President Obama Jan. 20 delivered his sixth State of the Union Address before Congress, highlighting efforts to combat Ebola, student aid tax reform, and a new precision medicine initiative.
Thanking “our scientists, our doctors, our nurses, [and] our health care workers” for “rolling back Ebola -- saving countless lives and stopping the spread of disease,” President Obama stated, “I could not be prouder of them, and I thank this Congress for your bipartisan support of their efforts.” He noted “the job is not yet done, and the world needs to use this lesson to build a more effective global effort to prevent the spread of future pandemics, invest in smart development, and eradicate extreme poverty.”
Several times the president alluded to tax reform to help families afford college. In a fact sheet released Jan. 17, the president proposes to “consolidate six overlapping education provisions into just two, while improving the American Opportunity Tax Credit [AOTC] to provide more students up to $2,500 each year over five years as they work toward a college degree.”
The proposal describes eliminating the Hope Credit, Lifetime Learning Credit, and tuition and fees deduction to bolster the new AOTC. Of note to medical students, graduate and professionals are eligible for the Lifetime Learning Credit, whereas the AOTC is limited to the first 4 years of higher education.
Additionally, the president proposes to “eliminate the tax on student loan debt forgiveness under Pay-As-You-Earn (PAYE) and other income-based repayment plans.” Currently, these plans offer forgiveness of remaining federal student loan debt after 20 to 25 years of repayment ($48,000 in some cases), which would be accompanied by a large tax bill.
The president also would eliminate the Student Loan Interest Deduction (SLID), but grandfather current borrowers who would otherwise be eligible for the deduction.
These changes will require legislative action by Congress, but are timely with the upcoming comprehensive tax reform and reauthorization of the Higher Education Act.
Saying, “I want the country that eliminated polio and mapped the human genome to lead a new era of medicine -- one that delivers the right treatment at the right time,” the president also announced the launch of a new Precision Medicine Initiative “to bring us closer to curing diseases like cancer and diabetes, and to give all of us access to the personalized information we need to keep ourselves and our families healthier.”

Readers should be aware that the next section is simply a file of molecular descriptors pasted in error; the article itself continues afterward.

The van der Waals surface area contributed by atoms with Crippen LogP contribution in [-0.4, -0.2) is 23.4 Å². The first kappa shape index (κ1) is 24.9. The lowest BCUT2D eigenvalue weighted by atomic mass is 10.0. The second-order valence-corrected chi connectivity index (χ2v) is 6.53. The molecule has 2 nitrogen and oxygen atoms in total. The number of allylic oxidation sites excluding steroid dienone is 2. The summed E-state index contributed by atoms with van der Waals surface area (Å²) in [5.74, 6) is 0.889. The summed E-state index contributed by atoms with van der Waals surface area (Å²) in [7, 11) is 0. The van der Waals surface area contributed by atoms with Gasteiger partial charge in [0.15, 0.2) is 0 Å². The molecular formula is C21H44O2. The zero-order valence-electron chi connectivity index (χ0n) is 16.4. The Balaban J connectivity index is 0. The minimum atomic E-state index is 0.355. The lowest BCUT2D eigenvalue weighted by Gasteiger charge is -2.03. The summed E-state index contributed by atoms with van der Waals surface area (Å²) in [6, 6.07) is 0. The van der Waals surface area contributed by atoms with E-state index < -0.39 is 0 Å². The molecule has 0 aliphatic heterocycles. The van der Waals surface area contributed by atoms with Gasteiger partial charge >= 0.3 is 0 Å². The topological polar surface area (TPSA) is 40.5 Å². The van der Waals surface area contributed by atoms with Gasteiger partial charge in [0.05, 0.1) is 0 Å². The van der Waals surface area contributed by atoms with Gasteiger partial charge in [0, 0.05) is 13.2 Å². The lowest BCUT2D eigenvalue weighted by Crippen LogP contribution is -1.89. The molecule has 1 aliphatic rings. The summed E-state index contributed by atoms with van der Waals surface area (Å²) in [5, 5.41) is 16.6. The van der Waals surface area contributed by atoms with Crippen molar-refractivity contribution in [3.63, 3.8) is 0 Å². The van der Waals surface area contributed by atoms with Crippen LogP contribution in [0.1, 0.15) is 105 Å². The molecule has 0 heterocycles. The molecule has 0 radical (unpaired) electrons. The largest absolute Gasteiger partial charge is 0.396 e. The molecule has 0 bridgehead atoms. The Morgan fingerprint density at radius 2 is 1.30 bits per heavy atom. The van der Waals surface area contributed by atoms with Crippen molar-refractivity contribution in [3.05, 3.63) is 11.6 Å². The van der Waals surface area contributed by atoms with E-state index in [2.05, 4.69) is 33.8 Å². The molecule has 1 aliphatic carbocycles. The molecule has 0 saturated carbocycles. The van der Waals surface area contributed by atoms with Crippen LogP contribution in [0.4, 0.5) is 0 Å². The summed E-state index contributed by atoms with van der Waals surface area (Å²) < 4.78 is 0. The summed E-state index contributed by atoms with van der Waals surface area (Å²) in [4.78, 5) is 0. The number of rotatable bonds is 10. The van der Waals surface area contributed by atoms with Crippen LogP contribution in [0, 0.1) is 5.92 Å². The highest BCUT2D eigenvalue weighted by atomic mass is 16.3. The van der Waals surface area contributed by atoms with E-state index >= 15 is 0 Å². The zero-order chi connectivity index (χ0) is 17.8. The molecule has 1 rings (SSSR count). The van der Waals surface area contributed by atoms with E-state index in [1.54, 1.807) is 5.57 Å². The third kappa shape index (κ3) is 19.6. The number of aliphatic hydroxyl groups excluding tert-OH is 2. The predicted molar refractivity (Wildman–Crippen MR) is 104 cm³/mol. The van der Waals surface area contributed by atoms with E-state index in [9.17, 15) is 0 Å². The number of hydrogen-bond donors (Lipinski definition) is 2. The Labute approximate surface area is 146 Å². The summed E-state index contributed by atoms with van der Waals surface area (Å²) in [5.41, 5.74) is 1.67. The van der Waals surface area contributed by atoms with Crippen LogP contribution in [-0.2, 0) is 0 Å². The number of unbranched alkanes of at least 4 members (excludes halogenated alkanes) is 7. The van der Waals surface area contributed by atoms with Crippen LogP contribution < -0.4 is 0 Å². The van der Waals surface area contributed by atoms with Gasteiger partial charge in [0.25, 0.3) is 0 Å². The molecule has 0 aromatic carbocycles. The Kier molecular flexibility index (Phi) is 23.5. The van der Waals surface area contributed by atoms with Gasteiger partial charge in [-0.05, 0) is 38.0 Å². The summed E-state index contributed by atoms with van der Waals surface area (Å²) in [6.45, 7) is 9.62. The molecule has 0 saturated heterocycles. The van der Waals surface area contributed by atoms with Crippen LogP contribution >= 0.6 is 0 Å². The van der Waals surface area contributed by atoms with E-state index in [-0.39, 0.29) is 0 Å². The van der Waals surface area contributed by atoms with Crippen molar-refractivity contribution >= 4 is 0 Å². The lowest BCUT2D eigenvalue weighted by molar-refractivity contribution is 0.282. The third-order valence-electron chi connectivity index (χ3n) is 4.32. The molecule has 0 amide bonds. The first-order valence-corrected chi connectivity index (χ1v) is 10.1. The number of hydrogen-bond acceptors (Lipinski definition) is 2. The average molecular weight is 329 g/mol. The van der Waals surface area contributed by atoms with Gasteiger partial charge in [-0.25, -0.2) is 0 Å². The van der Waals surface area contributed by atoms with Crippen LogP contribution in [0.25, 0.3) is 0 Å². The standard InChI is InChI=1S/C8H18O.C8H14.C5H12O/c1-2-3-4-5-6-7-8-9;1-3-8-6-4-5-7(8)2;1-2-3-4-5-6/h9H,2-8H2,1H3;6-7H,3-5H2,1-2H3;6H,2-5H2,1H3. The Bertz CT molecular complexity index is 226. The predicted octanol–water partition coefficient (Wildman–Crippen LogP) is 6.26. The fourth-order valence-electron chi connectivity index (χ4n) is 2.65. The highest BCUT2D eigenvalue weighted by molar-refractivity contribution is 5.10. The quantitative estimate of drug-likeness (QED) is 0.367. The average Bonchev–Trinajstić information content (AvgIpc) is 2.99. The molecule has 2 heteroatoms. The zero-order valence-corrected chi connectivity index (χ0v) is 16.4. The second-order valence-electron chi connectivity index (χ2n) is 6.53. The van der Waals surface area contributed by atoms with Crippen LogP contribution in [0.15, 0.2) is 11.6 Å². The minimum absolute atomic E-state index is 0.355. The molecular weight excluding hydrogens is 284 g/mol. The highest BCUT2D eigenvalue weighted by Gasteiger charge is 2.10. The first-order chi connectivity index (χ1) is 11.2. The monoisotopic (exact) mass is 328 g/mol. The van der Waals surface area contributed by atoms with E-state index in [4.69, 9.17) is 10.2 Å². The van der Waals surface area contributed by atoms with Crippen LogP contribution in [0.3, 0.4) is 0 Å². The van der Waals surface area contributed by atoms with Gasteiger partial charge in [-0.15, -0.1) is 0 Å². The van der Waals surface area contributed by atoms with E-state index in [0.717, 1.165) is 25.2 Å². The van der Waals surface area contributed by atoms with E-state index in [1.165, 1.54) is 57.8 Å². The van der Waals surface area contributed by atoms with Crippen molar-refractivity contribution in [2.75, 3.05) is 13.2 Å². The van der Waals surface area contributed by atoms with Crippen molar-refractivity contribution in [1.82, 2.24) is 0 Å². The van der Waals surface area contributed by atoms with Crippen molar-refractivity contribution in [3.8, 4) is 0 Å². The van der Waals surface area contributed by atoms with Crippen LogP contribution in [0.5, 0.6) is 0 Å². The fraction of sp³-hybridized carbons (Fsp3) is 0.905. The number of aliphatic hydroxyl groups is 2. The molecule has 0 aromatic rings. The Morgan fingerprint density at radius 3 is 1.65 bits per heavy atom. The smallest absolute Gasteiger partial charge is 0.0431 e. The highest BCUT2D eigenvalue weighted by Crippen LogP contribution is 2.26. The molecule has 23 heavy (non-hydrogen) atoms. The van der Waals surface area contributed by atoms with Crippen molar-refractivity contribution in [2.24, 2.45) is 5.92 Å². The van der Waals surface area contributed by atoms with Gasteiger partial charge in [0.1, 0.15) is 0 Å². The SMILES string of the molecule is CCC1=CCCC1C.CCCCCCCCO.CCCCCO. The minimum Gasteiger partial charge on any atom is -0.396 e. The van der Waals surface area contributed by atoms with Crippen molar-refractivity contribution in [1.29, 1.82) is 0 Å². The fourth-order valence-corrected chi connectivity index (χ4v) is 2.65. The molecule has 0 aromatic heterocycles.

William Elder, Jr., a third year medical student at the Boonshoft School of Medicine at Wright State University in Ohio, was a guest of the First Lady to highlight the success of precision medicine in treating cystic fibrosis.
According to a post on the Office of Science and Technology Policy (OSTP) blog, “The potential for precision medicine to improve care and produce new treatments has only begun to be tapped. Translating initial successes to a larger scale will require a coordinated and sustained national effort.”
The post, authored by OSTP Associate Director for Science Jo Handelsman, Ph.D., also states, “Precision medicine is not just about genomics. Health and disease are influenced by many factors. Precision medicine aims to also leverage advances in medical imaging, such as MRI and 3D X-ray technologies, utilize advances in health information technology, as well as other fields, to better understand each of these factors and to apply this knowledge in the development of new treatments.”
Details of the initiative are expected to be unveiled in the president’s FY 2016 budget, scheduled for release Feb. 2.